5.4. Form of Consideration. The Committee shall determine the acceptable form of consideration for exercising an Option, including the method of payment. In the case of an Incentive Stock Option, the Committee shall determine the acceptable form of consideration at the time of grant. To the extent approved by the Committee, the consideration for exercise of an Option may be paid in any one, or any combination, of the forms of consideration set forth in subsections (a), (b), (c), (d) and (e) below.

          (a) Cash Equivalent. Consideration may be paid by cash, check, electronic transfer of funds, or other cash equivalent approved by the Committee.

          (b) Tender or Attestation of Shares. Consideration may be paid by the tendering of other Shares to the Company or the attestation to the ownership of the Shares that otherwise would be tendered to the Company in exchange for the Company’s reducing the number of Shares issuable upon the exercise of the Option. Shares tendered or attested to in exchange for Shares issued under the Plan may not be Shares of Restricted Stock at the time they are tendered or attested to. The Committee shall determine acceptable methods for tendering or attesting to Shares to exercise an Option under the Plan and may impose such limitations and prohibitions on the use of Shares to exercise Options as it deems appropriate (including requiring that any such Shares be held for a certain minimum period of time, to the extent required by applicable accounting rules). For purposes of determining the amount of the Option price satisfied by tendering or attesting to Shares, such Shares shall be valued at their Fair Market Value on the date of tender or attestation, as applicable.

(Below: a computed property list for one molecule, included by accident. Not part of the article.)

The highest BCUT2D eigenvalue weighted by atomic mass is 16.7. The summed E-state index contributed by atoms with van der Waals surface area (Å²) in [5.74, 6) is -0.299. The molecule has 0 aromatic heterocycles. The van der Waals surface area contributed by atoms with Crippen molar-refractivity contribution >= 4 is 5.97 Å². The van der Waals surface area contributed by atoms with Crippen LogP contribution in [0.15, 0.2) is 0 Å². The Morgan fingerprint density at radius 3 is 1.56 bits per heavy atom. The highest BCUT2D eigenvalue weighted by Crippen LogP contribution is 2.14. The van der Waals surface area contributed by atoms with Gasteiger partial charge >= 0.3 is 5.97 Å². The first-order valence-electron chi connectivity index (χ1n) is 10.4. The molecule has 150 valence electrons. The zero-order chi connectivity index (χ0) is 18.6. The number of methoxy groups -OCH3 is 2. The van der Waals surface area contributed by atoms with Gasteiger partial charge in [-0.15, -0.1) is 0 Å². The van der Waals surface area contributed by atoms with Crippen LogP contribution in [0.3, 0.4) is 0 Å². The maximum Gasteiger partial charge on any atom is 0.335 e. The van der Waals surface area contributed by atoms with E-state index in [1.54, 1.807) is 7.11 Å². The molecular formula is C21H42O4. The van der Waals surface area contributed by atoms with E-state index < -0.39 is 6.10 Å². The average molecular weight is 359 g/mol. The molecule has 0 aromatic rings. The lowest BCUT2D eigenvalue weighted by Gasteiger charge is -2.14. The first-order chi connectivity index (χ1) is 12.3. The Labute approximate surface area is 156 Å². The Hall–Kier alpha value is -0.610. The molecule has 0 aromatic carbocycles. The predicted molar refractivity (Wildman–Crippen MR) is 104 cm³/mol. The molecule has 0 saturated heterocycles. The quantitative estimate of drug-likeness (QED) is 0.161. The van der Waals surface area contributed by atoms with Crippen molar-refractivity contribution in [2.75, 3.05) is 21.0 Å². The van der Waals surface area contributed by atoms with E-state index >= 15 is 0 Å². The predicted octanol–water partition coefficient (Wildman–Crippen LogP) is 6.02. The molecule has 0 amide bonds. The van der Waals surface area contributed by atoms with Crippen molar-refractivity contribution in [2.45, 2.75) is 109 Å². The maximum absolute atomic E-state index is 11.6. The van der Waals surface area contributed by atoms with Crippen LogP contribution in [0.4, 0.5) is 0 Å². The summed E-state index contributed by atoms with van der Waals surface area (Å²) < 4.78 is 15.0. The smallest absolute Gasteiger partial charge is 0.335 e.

(c) Net-Exercise. The Exercise Price may be paid by having the Company retain from Shares otherwise issuable upon the exercise of the Option a number of Shares having a Fair Market Value equal to the Exercise Price (a “net-exercise”). For purposes of determining the amount of the Option price satisfied by retaining Shares, such Shares shall be valued at their Fair Market Value on the date of exercise.

          (d) Broker-Assisted Cashless Exercise. Subject to the Committee’s approval and further subject to the Shares being actively traded on a securities exchange, consideration may be paid by the Participant’s (i) irrevocable instructions to the Company to deliver the Shares issuable upon exercise of the Option promptly to a broker (acceptable to the Company) for the Participant’s account, and (ii) irrevocable instructions to the broker to sell Shares sufficient to pay the exercise price and upon such sale to deliver the exercise price to the Company. A Participant may use this form of exercise only if the exercise would not subject the Participant to liability under Section 16(b) of the Exchange Act or would be exempt pursuant to Rule 16b-3 promulgated under the Exchange Act or any other exemption from such liability. Shares acquired by a cashless exercise shall